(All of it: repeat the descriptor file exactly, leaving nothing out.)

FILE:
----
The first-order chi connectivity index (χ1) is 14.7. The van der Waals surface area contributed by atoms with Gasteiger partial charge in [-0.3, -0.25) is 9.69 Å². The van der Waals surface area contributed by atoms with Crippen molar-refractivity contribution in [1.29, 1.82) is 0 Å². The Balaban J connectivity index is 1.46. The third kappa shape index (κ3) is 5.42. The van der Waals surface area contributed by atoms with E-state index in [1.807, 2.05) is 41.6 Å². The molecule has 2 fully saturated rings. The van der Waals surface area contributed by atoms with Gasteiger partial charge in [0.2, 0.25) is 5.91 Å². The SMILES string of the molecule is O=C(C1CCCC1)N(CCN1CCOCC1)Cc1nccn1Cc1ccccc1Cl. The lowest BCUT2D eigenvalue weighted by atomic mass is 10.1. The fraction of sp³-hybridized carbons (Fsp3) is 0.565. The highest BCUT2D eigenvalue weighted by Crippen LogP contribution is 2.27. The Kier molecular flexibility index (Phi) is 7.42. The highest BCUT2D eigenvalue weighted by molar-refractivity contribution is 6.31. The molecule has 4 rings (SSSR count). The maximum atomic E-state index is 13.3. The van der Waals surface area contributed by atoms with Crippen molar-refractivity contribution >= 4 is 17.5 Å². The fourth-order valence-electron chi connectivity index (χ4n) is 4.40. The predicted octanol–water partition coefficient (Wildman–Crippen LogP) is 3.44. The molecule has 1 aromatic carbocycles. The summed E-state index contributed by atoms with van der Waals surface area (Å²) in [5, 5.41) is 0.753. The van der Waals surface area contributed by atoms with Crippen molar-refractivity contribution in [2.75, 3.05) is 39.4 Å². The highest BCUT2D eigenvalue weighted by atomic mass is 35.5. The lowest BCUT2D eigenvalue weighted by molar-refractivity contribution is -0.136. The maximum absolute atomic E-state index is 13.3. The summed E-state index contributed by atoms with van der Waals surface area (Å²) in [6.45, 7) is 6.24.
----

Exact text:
The first-order chi connectivity index (χ1) is 14.7. The van der Waals surface area contributed by atoms with Gasteiger partial charge in [-0.3, -0.25) is 9.69 Å². The van der Waals surface area contributed by atoms with Crippen molar-refractivity contribution in [1.29, 1.82) is 0 Å². The Balaban J connectivity index is 1.46. The third kappa shape index (κ3) is 5.42. The van der Waals surface area contributed by atoms with E-state index in [1.807, 2.05) is 41.6 Å². The molecule has 2 fully saturated rings. The van der Waals surface area contributed by atoms with Gasteiger partial charge in [0.2, 0.25) is 5.91 Å². The SMILES string of the molecule is O=C(C1CCCC1)N(CCN1CCOCC1)Cc1nccn1Cc1ccccc1Cl. The lowest BCUT2D eigenvalue weighted by atomic mass is 10.1. The fraction of sp³-hybridized carbons (Fsp3) is 0.565. The highest BCUT2D eigenvalue weighted by Crippen LogP contribution is 2.27. The Kier molecular flexibility index (Phi) is 7.42. The highest BCUT2D eigenvalue weighted by molar-refractivity contribution is 6.31. The molecule has 4 rings (SSSR count). The maximum atomic E-state index is 13.3. The van der Waals surface area contributed by atoms with Crippen molar-refractivity contribution >= 4 is 17.5 Å². The fourth-order valence-electron chi connectivity index (χ4n) is 4.40. The predicted octanol–water partition coefficient (Wildman–Crippen LogP) is 3.44. The molecule has 1 aromatic carbocycles. The summed E-state index contributed by atoms with van der Waals surface area (Å²) in [5, 5.41) is 0.753. The van der Waals surface area contributed by atoms with Crippen molar-refractivity contribution in [2.75, 3.05) is 39.4 Å². The highest BCUT2D eigenvalue weighted by atomic mass is 35.5. The lowest BCUT2D eigenvalue weighted by molar-refractivity contribution is -0.136. The maximum absolute atomic E-state index is 13.3. The summed E-state index contributed by atoms with van der Waals surface area (Å²) in [6.45, 7) is 6.24.